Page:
Tourney Time – 11 Essential Bits of Advice

It’s just about that time of the year when hockey families and basketball families and other sports families pack up their gear and head to points South, North and West to Casco Bay or Mid-Coast or Marlboro or Manchester for a tournament or two.

For some this will be a weekend adventure to be treasured for a long time while for others it will present a logistical, psychological and physical nightmare comparable only to sharing a two person tent with the in-laws and their twelve grandkids.

I’ve gathered a few bit of advice to pass on to the novices among us and some reminders for the grizzled veterans.

First, why go? Life is difficult enough without having to slog two-three-four-ten hours away for two-nights and three-days of little sleep and buildings not much warmer than the cold blasts of ice and wind outside. There’s a lot more to pack than one would think as well as pet care to plan and money to be saved for hotels, food, souvenirs and that crucial piece of equipment you left in the basement.

But ask most parents and nearly all the kids and they’ll tell you, tourney time is the best time of the year.

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Elite and professional level players will often say that nothing brings a team together like a road trip. Free from families and home related obligations it gives teammates a chance to bond off the ice which strengthens their sense of team on the ice (or court). The same principals apply for youth players although Mom and/or Dad and/or several siblings are often on the road as well.

Most teams not based in a particular school or town rec program involve players that don’t see each other beyond the confined and very busy practice hours and often don’t recognize each other without a helmet on. Going to a tourney at some point in the year gives them a chance to get to know each other better, to strengthen bonds that will last beyond the season and share memories of pizza parties and pool time rather than just pucks and bballs while for parents, it’s a chance to socialize outside of a freezing arena or sweaty gym.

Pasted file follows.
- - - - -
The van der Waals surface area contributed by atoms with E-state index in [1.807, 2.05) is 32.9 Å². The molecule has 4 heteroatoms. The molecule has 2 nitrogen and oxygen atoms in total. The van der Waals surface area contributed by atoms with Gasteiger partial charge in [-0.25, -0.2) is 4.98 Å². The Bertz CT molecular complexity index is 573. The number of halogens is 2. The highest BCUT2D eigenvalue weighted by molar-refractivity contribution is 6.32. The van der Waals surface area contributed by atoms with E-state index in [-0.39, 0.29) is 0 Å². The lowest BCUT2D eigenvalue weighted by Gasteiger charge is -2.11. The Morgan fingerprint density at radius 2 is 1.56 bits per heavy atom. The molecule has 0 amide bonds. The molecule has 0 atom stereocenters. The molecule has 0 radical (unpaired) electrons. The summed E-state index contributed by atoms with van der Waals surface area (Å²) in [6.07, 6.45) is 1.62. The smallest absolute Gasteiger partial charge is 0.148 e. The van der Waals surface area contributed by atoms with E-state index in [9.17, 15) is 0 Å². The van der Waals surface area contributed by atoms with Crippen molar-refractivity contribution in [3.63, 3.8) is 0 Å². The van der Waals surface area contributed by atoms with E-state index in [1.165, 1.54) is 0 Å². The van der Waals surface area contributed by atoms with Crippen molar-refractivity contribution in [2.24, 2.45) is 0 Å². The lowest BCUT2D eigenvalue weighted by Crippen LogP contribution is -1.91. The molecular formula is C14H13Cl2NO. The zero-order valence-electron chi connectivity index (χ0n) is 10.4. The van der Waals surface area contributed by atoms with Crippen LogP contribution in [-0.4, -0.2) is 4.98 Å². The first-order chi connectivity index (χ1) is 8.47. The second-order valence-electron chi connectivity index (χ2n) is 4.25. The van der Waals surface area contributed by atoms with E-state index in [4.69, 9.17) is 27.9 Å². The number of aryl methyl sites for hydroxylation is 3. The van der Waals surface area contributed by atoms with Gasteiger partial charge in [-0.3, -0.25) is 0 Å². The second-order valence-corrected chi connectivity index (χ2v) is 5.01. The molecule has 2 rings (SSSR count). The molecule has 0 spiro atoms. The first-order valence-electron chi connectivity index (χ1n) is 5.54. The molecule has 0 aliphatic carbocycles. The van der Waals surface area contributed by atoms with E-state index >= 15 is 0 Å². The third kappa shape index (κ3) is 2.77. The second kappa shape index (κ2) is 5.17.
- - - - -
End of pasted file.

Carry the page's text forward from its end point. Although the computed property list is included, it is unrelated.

Mostly though, it’s about FUN so here’s some advice to keep it that way.

1. Do your prep-work. Find out where the hotel and rinks are before hand. You might also want to research large-group accommodating restaurants and make arrangements for a specific time. You might also want to research smaller venues to get away from the crowds with just your family and/or one or two others. Don’t worry about alternative entertainments. There won’t be time. That’s what the pool is for.

2. Winning trophies is great but those trophies will get put in a box up in an attic someday and if the highlight of your child’s youth sport participation is a Mighty-Mite championship we’ve got some work to do. Some coaches will go all out to win, imposing curfews and putting a ban on pool time. Resist these draconian measures! As Coach Steve Van Dolman said, “I don’t remember how many wins or losses we had back in the 70’s but I remember the hotels and the pools.”

3. Make sure your hotel has a functioning, heated but not overly-heated pool. This is an absolute key element. A good pool means a good trip. Our favorite so far is the indoor/outdoor pool at the Merry Manor in South Portland. I can also attest to the fine pool facilities at the Hilton Garden Inn and the Fireside Suites both in Portland. I would caution you about the Hilton Garden Inn in Freeport. While the hotel is lovely and the staff awesome and it’s a personal favorite among several families due to it’s proximity to L.L. Bean and Gritty’s Brew House the pool was a bit over-heated a few years ago and with two dozen young hockey players and their siblings hopping in and out and doing who-knows-what in there it became a bacterial incubator resulting in several long hours spent in the bathroom for more than one parent…or maybe it was the sausage plate at Gritty’s?